Handhelds to speed checkout

February 7, 2005

Albertsons plans to provide customers at all of its 2,500 stores with handheld scanners to let them skip checkout bottlenecks. Connected to the company's database and a global positioning satellite (GPS) system, the scanners will read product labels, keep a running total, and charge the customer's credit card at the exit. The devices can also direct customers to the shortest path to the items they want and alert them when their prescriptions are ready. The chain hopes to have the system in place within 18 months.

Albertsons plans to provide customers at all of its 2,500 stores with handheld scanners to let them skip checkout bottlenecks. Connected to the company's database and a global positioning satellite (GPS) system, the scanners will read product labels, keep a running total, and charge the customer's credit card at the exit. The devices can also direct customers to the shortest path to the items they want and alert them when their prescriptions are ready. The chain hopes to have the system in place within 18 months.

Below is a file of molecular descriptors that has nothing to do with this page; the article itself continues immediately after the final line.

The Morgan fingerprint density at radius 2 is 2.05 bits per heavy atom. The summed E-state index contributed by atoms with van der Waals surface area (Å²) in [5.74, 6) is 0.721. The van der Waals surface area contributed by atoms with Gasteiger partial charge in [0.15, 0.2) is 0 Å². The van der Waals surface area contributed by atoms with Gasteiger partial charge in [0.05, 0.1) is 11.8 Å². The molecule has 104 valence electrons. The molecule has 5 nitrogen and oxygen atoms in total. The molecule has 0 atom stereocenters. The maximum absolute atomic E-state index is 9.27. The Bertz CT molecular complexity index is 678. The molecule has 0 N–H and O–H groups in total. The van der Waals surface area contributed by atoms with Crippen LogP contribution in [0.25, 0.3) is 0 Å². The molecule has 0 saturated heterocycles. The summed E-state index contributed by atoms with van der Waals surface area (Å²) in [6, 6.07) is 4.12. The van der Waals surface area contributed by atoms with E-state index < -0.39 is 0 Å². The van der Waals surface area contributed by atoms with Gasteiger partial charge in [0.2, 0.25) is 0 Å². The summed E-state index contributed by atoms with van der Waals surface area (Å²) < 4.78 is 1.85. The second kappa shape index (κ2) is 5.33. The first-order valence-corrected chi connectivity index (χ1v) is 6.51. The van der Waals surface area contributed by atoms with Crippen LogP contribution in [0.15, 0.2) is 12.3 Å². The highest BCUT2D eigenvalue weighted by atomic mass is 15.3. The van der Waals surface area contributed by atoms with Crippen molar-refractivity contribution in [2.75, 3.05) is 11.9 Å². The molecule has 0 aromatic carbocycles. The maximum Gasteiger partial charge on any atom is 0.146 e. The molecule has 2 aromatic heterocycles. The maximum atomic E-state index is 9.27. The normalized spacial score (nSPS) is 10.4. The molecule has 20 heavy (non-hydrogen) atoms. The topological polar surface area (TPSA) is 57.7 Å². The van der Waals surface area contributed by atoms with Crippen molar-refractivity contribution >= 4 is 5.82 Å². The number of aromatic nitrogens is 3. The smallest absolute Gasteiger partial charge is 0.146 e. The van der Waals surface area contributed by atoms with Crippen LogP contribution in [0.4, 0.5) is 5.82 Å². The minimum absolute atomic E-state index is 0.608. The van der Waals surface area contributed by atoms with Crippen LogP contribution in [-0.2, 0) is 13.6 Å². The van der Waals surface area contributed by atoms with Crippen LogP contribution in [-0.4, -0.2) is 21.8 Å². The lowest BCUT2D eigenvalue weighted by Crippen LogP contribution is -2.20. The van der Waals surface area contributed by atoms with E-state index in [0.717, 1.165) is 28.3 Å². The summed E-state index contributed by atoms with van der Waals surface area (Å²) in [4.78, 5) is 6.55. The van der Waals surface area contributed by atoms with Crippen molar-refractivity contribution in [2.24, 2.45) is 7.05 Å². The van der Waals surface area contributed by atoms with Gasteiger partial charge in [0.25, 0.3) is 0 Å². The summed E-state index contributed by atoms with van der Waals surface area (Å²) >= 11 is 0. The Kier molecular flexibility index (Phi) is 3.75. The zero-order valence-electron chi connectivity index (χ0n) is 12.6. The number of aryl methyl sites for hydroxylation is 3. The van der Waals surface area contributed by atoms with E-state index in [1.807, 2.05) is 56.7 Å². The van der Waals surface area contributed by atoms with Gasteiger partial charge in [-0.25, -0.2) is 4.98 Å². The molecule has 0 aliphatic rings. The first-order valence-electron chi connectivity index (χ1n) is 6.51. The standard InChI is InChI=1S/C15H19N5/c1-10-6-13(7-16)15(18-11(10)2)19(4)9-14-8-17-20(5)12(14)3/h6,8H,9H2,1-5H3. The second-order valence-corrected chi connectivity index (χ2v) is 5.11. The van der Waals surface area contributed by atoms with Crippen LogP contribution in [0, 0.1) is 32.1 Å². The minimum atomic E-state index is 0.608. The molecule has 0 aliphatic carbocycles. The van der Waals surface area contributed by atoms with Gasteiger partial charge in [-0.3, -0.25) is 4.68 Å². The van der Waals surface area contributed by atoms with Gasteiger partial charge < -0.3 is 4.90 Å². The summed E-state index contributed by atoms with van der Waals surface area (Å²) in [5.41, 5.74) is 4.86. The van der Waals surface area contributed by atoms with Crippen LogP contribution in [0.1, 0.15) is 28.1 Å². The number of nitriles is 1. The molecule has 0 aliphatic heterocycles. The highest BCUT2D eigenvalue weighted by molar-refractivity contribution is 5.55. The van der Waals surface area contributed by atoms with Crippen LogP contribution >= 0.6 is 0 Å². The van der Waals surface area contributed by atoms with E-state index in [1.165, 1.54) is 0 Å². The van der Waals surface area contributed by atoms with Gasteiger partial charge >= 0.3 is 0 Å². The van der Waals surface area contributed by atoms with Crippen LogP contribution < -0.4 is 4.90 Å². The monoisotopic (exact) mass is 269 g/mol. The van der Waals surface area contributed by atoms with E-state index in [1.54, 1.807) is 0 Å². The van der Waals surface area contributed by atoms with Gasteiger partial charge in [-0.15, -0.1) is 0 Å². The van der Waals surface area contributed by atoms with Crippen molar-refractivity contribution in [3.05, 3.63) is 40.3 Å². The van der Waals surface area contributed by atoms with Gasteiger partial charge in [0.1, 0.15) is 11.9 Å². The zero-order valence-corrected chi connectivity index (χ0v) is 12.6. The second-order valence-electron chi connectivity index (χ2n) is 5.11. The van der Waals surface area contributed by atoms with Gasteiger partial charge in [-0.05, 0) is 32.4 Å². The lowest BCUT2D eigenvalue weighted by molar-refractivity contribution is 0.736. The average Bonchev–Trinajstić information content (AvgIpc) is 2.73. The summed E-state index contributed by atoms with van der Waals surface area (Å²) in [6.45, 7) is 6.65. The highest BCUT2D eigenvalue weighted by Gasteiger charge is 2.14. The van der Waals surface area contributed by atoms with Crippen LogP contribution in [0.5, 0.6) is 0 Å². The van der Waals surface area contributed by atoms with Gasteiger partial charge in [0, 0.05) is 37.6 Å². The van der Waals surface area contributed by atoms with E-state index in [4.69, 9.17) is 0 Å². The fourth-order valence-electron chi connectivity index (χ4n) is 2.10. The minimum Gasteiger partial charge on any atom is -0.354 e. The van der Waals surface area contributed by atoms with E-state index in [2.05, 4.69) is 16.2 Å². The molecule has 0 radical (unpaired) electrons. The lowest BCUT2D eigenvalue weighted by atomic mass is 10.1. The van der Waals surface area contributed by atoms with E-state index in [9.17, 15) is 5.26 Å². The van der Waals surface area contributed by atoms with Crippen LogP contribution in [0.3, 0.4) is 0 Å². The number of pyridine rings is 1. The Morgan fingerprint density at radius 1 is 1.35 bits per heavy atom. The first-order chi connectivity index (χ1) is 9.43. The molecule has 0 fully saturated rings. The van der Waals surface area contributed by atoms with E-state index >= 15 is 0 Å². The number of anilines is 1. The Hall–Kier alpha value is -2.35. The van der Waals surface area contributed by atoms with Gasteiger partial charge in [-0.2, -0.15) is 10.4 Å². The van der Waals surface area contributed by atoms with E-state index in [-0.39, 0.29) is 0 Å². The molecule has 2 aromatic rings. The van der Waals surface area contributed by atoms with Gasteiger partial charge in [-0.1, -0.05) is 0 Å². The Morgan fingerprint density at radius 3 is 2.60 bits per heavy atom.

Small-minded QS/1 Data Systems has partnered with Zebra Technologies to offer its pharmacy customers a quiet-running thermal printer that is small enough to place at each workstation. The Zebra 3844-Z prints labels up to four inches wide at 300 dots per inch at a speed of four inches per second. For users of Rx bottle labels, warning labels, shelf labels, and bar-code labels, the thermal machine prints two-dimensional bar codes, composite graphics, and fine text. QS/1 will also offer thermal paper with an ultraviolet inhibitor to protect against fading and discoloration. For more information, go to http://www.qs1.com/ or check out the printers at http://www.zebra.com/.

Best of both worlds Precision Dynamics is about to unveil its combo RFID and bar-code reader developed by SkyeTrek. According to the San Fernando, Calif., firm that specializes in ID wristbands, the handheld DR 1000 dual reader is designed to improve the accuracy of patient identification and safety. Connecting to mobile med carts and medical devices, the DR 1000 is designed to read/write to RFID wristbands and to scan 1-D and 2-D bar codes. For more information, visit http://www.pdcorp.com/; e-mail info@pdc-rfid.com
; or phone (800) 847-0670.

Record setters NDCHealth, Atlanta, didn't experience a holiday slowdown in December. Its NDCHealth Intelligent Network processed a record 279 million pharmacy claim transactions and 198 million claims editing transactions via its NDC Post- & Pre-Editing Service. On Dec. 27, the firm processed a record 1,475 transactions per second.